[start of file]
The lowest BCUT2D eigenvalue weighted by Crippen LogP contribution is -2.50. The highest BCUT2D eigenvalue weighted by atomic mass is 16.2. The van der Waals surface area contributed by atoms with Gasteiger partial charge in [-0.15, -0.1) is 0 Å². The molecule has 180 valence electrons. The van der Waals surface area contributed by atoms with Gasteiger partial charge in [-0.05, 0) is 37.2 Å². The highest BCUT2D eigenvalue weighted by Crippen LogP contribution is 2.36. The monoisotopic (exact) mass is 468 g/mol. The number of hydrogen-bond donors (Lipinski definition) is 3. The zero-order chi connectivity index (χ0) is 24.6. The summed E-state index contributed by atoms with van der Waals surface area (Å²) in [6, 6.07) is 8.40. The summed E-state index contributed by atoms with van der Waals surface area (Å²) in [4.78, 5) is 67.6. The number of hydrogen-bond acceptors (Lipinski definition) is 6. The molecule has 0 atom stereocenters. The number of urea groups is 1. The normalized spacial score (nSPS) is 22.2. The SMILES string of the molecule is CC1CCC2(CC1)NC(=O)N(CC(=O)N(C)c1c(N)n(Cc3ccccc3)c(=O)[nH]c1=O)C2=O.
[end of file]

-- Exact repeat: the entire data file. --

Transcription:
The lowest BCUT2D eigenvalue weighted by Crippen LogP contribution is -2.50. The highest BCUT2D eigenvalue weighted by atomic mass is 16.2. The van der Waals surface area contributed by atoms with Gasteiger partial charge in [-0.15, -0.1) is 0 Å². The molecule has 180 valence electrons. The van der Waals surface area contributed by atoms with Gasteiger partial charge in [-0.05, 0) is 37.2 Å². The highest BCUT2D eigenvalue weighted by Crippen LogP contribution is 2.36. The monoisotopic (exact) mass is 468 g/mol. The number of hydrogen-bond donors (Lipinski definition) is 3. The zero-order chi connectivity index (χ0) is 24.6. The summed E-state index contributed by atoms with van der Waals surface area (Å²) in [6, 6.07) is 8.40. The summed E-state index contributed by atoms with van der Waals surface area (Å²) in [4.78, 5) is 67.6. The number of hydrogen-bond acceptors (Lipinski definition) is 6. The molecule has 0 atom stereocenters. The number of urea groups is 1. The normalized spacial score (nSPS) is 22.2. The SMILES string of the molecule is CC1CCC2(CC1)NC(=O)N(CC(=O)N(C)c1c(N)n(Cc3ccccc3)c(=O)[nH]c1=O)C2=O.